By Amy C. Waninger
Your world is changing more rapidly than ever before, bringing a barrage of industry discussions about disruption, agility, and resilience. Professionals who adapt quickly can seize new opportunities and manage their careers. It’s time for each of us to get comfortable with change.
What Keeps CEOs Up at Night?
Deloitte tells us that 90 percent of CEOs believe their organizations are facing disruptive changes. This is true in your industry, and in every other one, too. As a professional speaker, I attend conferences in a variety of industries. I hear leaders in every sector of the economy discussing the impacts of blockchain, bitcoin, big data, climate change, future of work, power of robotics, changing demographics, increasing urbanization, technological advancement, and moving regulatory targets.
Taken collectively, these phenomena conspire to change our businesses, our jobs, and our lives in profound ways. And yet, only 30% of CEOs believe their organizations have the skills to adapt. Make no mistake: CEOs are worried about this. Senior executives live in the future. It’s their job to prepare for coming challenges. And the metrics show a significant confidence gap. Whatever your role in a company, stand out by showing a willingness to learn. Demonstrate that you are adaptable and responsive to change. Better yet, learn to anticipate or even predict change by getting out in front of trends.
Change Is Here to Stay
The pace of change is increasing. Put another way, the rate of change you’re seeing today is the slowest it will ever be.
We can’t stop it. So, we must embrace it. The only way to do so is to learn what’s new and what’s coming, or to create the future ourselves.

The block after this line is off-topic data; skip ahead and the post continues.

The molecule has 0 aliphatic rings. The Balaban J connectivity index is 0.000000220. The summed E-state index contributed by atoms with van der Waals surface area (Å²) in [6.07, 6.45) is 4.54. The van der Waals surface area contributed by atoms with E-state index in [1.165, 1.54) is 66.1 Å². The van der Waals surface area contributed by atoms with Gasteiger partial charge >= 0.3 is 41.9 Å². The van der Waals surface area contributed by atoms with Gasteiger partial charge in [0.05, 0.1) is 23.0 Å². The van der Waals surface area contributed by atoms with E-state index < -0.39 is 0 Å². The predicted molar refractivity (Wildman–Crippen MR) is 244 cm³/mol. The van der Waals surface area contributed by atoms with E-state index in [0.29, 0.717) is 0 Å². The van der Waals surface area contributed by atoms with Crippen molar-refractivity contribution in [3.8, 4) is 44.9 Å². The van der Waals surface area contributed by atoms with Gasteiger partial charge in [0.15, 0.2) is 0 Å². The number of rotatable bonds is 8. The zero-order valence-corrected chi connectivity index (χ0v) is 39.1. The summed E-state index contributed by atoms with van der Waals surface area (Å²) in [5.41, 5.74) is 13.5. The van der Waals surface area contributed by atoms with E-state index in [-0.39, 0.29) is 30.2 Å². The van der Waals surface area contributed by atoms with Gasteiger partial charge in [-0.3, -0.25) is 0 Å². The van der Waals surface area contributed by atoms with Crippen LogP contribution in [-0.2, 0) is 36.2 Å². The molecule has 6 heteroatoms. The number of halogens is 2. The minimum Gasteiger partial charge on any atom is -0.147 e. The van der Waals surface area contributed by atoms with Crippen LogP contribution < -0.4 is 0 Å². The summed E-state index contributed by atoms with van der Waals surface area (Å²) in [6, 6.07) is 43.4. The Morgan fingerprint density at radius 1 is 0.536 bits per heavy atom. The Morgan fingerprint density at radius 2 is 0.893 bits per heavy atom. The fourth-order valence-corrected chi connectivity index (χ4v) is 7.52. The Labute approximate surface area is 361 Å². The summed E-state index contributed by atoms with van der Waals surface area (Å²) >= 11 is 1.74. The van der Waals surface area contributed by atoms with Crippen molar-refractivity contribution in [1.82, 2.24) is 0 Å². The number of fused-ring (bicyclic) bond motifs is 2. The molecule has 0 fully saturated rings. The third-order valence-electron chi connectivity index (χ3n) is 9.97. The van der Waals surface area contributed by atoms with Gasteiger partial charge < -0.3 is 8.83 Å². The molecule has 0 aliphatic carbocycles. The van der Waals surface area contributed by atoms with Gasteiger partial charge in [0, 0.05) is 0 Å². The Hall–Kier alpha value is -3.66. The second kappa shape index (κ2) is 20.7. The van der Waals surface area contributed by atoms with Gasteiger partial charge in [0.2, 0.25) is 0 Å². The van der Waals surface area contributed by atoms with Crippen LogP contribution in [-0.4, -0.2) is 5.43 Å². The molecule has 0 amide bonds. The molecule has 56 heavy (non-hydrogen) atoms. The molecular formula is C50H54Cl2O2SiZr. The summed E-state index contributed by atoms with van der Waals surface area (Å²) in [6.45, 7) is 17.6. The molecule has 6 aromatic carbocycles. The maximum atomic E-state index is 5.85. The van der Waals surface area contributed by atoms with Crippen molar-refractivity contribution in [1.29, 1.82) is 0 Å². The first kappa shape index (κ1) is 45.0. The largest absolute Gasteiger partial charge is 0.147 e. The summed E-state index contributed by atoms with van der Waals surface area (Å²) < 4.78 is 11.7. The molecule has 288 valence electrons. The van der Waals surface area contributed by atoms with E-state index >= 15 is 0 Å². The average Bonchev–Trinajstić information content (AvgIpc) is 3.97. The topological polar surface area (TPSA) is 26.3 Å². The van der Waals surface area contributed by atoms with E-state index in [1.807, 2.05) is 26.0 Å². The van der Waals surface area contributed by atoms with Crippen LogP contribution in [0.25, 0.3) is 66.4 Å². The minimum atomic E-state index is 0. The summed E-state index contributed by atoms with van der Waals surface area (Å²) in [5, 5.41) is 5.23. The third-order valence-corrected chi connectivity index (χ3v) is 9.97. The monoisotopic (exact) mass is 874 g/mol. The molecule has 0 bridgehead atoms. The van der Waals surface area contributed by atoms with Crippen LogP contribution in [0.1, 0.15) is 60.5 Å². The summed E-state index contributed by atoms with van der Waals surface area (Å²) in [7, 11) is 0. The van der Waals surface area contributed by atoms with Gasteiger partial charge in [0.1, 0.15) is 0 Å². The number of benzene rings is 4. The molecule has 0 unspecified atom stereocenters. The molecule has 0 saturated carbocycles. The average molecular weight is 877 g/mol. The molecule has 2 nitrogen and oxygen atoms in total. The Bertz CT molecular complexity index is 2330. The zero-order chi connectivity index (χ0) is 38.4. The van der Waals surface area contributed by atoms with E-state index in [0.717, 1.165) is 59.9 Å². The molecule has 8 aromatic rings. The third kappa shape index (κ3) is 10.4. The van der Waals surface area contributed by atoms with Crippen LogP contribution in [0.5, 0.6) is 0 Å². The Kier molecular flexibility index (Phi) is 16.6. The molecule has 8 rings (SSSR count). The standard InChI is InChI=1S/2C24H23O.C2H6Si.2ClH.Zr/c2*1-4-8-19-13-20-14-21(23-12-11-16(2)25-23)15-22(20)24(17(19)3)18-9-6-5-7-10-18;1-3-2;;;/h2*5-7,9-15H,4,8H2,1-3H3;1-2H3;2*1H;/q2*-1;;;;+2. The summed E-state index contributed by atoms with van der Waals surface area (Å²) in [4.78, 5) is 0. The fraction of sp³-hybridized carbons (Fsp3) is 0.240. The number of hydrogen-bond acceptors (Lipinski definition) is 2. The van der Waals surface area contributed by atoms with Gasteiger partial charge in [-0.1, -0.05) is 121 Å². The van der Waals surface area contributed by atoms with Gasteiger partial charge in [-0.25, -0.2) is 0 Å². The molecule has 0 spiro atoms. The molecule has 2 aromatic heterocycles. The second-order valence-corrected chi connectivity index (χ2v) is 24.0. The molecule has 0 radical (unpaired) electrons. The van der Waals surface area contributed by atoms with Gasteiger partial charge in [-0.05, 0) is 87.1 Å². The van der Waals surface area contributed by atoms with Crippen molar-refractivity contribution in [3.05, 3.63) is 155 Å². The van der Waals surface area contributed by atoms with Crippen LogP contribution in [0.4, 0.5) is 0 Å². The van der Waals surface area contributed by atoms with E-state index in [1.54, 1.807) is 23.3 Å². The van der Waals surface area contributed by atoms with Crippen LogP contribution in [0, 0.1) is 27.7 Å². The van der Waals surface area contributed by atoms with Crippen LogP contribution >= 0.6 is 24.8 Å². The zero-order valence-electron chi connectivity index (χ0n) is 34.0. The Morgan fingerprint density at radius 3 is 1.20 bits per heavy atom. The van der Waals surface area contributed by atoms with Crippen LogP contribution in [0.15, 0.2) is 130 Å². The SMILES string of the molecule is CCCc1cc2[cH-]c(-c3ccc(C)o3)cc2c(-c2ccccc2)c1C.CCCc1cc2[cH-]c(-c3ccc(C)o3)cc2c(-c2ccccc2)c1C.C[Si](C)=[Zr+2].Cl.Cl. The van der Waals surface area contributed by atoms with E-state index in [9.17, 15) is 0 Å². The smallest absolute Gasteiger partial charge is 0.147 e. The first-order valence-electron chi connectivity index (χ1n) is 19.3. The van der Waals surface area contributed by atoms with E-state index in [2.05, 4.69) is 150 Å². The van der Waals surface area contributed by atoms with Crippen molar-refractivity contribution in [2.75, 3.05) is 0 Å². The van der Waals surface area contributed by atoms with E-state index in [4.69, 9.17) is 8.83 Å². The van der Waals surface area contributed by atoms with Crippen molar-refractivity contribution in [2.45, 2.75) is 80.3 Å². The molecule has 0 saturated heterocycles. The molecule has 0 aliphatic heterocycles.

“Pain is the measure of our resistance to change.”
— Source Unknown
Change Is Complicated
Why is this so difficult? For starters, the problems of tomorrow aren’t apparent yet. Think about it. The jobs of today weren’t foreseen a few years ago: Data Scientists, SEO Specialists, Digital Marketers, App Developers.
Can you imagine traveling back in time to try to explain “cloud security” to the executives at Blockbuster? For that matter, who would have predicted that someday people would be paid to deliver Taco Bell in the suburbs?
Now, time travel to the future. What jobs and problems will exist in 2040? More importantly, how do we start preparing today to solve them?
The Importance of a Learning Culture
Many people equate learning with going to school, obtaining certifications, or taking tests. Certainly, there are advanced programs that stretch students to innovate. But most of our formal education system is still tied to the needs of a manufacturing economy. Rote memorization, applying known rules, and multiple choice exams will only get us so far. In each these cases, the problems are contrived, and the answer is known. Someone asking a question to elicit a particular (correct) response.
We don’t know the answers to challenging business problems yet. In many cases, we don’t even know the questions! So we need to continue to learn and collaborate across disciplines to build flexible and unique solutions for myriad contingencies. Learning cultures allow us to prepare for the unexpected. Inclusive leadership that celebrates diverse talent will identify needed perspectives we might otherwise overlook. And capitalizing on each person’s unique strengths will allow us to go further, faster, together.
What changes are you facing? How are you preparing to address them?